The use of computers and other electronic systems has skyrocketed, and with it, so has the need to protect these systems from damage and service interruptions. Uninterruptible and stand-by power systems were created to fill the gap when sudden power disturbances threaten the operation of electronic equipment. However, there is a general is conception that UPS systems offer adequate protection against all major power disturbance problems including outages, noise, line regulation and voltage transients.
Unfortunately, UPS systems often do not adequately protect against voltage transients. Using a UPS system as the sole source of protection from power problems will leave computers and other electronics vulnerable to several distinct risks. Three key equipment risks to consider when evaluating UPS or stand-by power systems are harmonic distortion, the volume of bypass mode switching, and transient surges.
HOW UPS AND STAND-BY SYSTEMS WORK
In a UPS system, alternate current (AC) utility voltage is converted to direct current (DC) voltage through the rectifier circuit in the converter section to charge the battery and supply the inverter. The inverter changes the DC voltage back to 60—cycle AC power to feed the attached equipment. When the utility AC voltage has failed or falls outside a preset electrical tolerance, the battery alone supplies DC voltage to the inverter section until the utility AC voltage is restored or the battery runs down.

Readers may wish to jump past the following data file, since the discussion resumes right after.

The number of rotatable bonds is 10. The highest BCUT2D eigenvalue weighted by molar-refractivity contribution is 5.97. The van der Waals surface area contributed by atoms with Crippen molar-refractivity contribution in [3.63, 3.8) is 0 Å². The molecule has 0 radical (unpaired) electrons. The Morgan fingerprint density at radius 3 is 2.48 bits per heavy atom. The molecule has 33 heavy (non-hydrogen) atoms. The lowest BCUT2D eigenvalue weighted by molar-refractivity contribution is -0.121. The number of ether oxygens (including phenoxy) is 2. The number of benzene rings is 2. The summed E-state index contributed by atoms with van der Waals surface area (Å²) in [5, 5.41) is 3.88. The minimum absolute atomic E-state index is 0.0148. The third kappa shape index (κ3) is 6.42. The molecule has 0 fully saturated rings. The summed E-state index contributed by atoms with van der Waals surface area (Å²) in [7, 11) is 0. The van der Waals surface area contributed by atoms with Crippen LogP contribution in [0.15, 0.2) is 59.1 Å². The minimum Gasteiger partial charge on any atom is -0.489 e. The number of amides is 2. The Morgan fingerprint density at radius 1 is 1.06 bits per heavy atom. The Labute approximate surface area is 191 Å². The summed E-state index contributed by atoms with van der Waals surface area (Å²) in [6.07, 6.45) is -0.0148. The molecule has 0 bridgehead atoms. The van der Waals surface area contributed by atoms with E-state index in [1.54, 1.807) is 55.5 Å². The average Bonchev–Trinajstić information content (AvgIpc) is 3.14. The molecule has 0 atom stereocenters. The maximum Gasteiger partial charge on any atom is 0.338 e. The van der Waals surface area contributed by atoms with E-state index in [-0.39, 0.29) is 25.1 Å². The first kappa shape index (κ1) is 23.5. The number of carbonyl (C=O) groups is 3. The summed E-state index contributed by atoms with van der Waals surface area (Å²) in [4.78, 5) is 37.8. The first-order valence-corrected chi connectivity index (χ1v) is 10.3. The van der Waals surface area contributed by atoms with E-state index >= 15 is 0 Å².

A stand-by power supply consists of the same basic components as a UPS with a rectifier circuit maintaining a charge on a battery. The key difference is that a stand-by system operates primarily in the bypass mode, meaning the raw utility AC voltage passes directly through the system to the equipment load unless the utility voltage fails or runs outside set limits. When this happens, a transfer switch shifts the load to an inverter, changing battery power to AC until utility power is restored or the battery drains. Because the utility AC power must be outside preset limits before the equipment load is switched to the inverted battery power, this transfer can result in as much as a full cycle of voltage dropout.
HARMONIC DISTORTION RISKS
Depending upon the type of power supply used, harmonic distortion can heavily impact computer system operations. In the past, linear power supplies were often used, but switch mode power supplies that are much more susceptible to operational upset from harmonic distortion have all but replaced these linear systems. We tested a number of UPS systems for harmonic distortion and found that, even under no-load conditions, their harmonic distortion exceeded the standard three per cent limit. When we subjected these UPS systems to tests including linear and complex loads, their harmonic distortion increased dramatically.
BYPASS SWITCHING RISKS
Our tests on UPS systems also uncovered a higher than expected volume of switches to the bypass line, including instances when the test load was less than the unit’s load rating. This bypass switching can allow raw utility power and transient voltages directly through to the equipment load more often than expected. Of course, stand-by systems operate this way by design, but in both cases, raw power holds the potential to damage the equipment load.
TRANSIENT SURGE RISKS
A power line disturbance engineering study revealed that a mere 0.5 per cent of the power disturbances during the test period was due to outages, only an additional 11 per cent was attributed to over and under voltages. The majority, 88.5 per cent of occurring disturbances, was caused by transient voltage (DV/DT) conditions.
From: Power Quality, Grounding & UPS Handbook, Vol 12, The Electricity Forum